How to determine the folders used by a Microsoft Visual Studio unit test

You can use the directories used by a Microsoft Visual Studio unit test, by using the TestContext object. [TestMethod] public void GetUnittestFolders() { Console.WriteLine(string.Format("CurrentTestOutcome [{0}]", TestContext.CurrentTestOutcome)); Console.WriteLine(string.Format("DeploymentDirectory [{0}]", TestContext.DeploymentDirectory)); Console.WriteLine(string.Format("ResultsDirectory [{0}]", TestContext.ResultsDirectory)); Console.WriteLine(string.Format("TestDeploymentDir [{0}]", TestContext.TestDeploymentDir)); Console.WriteLine(string.Format("TestDir [{0}]", TestContext.TestDir)); Console.WriteLine(string.Format("TestLogsDir [{0}]", TestContext.TestLogsDir)); Console.WriteLine(string.Format("TestRunDirectory [{0}]", TestContext.TestRunDirectory)); Console.WriteLine(string.Format("TestRunResultsDirectory [{0}]", TestContext.TestRunResultsDirectory)); }     …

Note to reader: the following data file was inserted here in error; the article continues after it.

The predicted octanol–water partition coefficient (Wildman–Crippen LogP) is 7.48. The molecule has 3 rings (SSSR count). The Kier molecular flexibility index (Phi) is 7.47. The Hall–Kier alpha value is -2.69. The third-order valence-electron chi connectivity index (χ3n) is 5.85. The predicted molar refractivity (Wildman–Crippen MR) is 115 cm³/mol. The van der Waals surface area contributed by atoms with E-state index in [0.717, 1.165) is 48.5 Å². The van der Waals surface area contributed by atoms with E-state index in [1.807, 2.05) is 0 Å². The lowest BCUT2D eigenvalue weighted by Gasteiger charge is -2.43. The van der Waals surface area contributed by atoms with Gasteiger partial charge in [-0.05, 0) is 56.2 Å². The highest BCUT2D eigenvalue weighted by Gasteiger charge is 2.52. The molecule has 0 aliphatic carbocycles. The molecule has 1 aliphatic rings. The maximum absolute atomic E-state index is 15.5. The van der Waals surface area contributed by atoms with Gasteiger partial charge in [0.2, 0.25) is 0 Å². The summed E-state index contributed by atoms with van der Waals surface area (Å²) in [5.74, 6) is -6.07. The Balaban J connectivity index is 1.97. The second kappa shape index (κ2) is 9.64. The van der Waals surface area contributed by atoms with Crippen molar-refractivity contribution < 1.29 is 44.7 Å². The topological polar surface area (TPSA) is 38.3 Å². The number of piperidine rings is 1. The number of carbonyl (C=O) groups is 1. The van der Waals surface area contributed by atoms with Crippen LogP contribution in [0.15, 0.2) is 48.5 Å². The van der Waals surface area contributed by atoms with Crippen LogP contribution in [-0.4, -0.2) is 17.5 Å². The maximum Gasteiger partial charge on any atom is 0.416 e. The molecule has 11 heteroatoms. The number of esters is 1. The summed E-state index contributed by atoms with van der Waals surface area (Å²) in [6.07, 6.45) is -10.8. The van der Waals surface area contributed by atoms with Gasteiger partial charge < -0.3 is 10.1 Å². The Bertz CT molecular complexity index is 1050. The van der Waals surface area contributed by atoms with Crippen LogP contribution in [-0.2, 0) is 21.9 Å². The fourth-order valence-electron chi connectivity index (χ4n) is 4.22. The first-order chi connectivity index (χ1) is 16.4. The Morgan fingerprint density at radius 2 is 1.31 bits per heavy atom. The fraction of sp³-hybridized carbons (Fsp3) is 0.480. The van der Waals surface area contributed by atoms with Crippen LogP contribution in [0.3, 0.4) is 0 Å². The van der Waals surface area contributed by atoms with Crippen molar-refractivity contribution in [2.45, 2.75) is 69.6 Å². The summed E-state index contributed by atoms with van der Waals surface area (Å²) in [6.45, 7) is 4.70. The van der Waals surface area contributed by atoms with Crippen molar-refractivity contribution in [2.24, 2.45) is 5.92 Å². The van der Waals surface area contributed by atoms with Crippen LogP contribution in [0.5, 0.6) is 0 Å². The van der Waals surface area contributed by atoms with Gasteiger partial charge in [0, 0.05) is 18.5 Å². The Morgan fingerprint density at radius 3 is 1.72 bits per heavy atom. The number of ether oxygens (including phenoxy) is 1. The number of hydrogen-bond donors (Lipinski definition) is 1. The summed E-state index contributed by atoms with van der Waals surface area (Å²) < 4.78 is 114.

Cleaning a Microsoft Visual Studio solution after setting all files to read-only

Making ".\bin", ".\Release", ".\Debug", ".\obj" not read-only, after accidentally setting the root folder of you’re Microsoft Visual Studio solution to "read-only". You can use this script:     string sourceFolder = @"C:\Projects"; foreach (string folder in Directory.GetDirectories(sourceFolder, "*", SearchOption.AllDirectories)) { if (folder.EndsWith(@"\obj") || folder.EndsWith(@"\bin") || folder.EndsWith(@"\Release") || folder.EndsWith(@"\Debug"))     {       DirectoryInfo …